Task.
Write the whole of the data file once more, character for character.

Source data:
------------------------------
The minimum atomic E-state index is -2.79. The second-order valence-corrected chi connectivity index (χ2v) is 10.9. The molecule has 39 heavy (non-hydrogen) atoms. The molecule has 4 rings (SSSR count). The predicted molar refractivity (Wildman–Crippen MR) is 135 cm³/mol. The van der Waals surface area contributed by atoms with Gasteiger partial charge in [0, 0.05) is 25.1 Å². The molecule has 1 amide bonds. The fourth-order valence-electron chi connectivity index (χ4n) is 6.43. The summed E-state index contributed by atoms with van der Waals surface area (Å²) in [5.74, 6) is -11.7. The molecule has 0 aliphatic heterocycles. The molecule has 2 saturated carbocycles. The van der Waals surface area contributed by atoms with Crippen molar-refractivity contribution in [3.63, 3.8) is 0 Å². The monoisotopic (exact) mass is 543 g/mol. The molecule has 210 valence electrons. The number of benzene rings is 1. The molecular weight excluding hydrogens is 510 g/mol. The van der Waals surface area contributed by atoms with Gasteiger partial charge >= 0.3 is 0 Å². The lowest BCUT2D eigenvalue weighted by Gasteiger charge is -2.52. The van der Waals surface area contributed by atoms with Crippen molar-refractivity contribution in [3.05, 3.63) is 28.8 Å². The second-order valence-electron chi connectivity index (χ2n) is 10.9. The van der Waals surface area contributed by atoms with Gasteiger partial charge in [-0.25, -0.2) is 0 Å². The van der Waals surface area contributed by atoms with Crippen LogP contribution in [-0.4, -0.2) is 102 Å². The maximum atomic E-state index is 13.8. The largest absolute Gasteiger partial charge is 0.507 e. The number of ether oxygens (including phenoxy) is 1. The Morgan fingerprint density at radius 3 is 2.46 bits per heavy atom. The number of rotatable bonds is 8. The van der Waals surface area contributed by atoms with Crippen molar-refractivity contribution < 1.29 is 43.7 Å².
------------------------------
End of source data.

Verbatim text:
The minimum atomic E-state index is -2.79. The second-order valence-corrected chi connectivity index (χ2v) is 10.9. The molecule has 39 heavy (non-hydrogen) atoms. The molecule has 4 rings (SSSR count). The predicted molar refractivity (Wildman–Crippen MR) is 135 cm³/mol. The van der Waals surface area contributed by atoms with Gasteiger partial charge in [0, 0.05) is 25.1 Å². The molecule has 1 amide bonds. The fourth-order valence-electron chi connectivity index (χ4n) is 6.43. The summed E-state index contributed by atoms with van der Waals surface area (Å²) in [5.74, 6) is -11.7. The molecule has 0 aliphatic heterocycles. The molecule has 2 saturated carbocycles. The van der Waals surface area contributed by atoms with Crippen molar-refractivity contribution in [3.63, 3.8) is 0 Å². The monoisotopic (exact) mass is 543 g/mol. The molecule has 210 valence electrons. The number of benzene rings is 1. The molecular weight excluding hydrogens is 510 g/mol. The van der Waals surface area contributed by atoms with Gasteiger partial charge >= 0.3 is 0 Å². The lowest BCUT2D eigenvalue weighted by Gasteiger charge is -2.52. The van der Waals surface area contributed by atoms with Crippen molar-refractivity contribution in [3.05, 3.63) is 28.8 Å². The second-order valence-electron chi connectivity index (χ2n) is 10.9. The van der Waals surface area contributed by atoms with Gasteiger partial charge in [-0.25, -0.2) is 0 Å². The van der Waals surface area contributed by atoms with Crippen LogP contribution in [-0.4, -0.2) is 102 Å². The maximum atomic E-state index is 13.8. The largest absolute Gasteiger partial charge is 0.507 e. The number of ether oxygens (including phenoxy) is 1. The Morgan fingerprint density at radius 3 is 2.46 bits per heavy atom. The number of rotatable bonds is 8. The van der Waals surface area contributed by atoms with Crippen molar-refractivity contribution < 1.29 is 43.7 Å².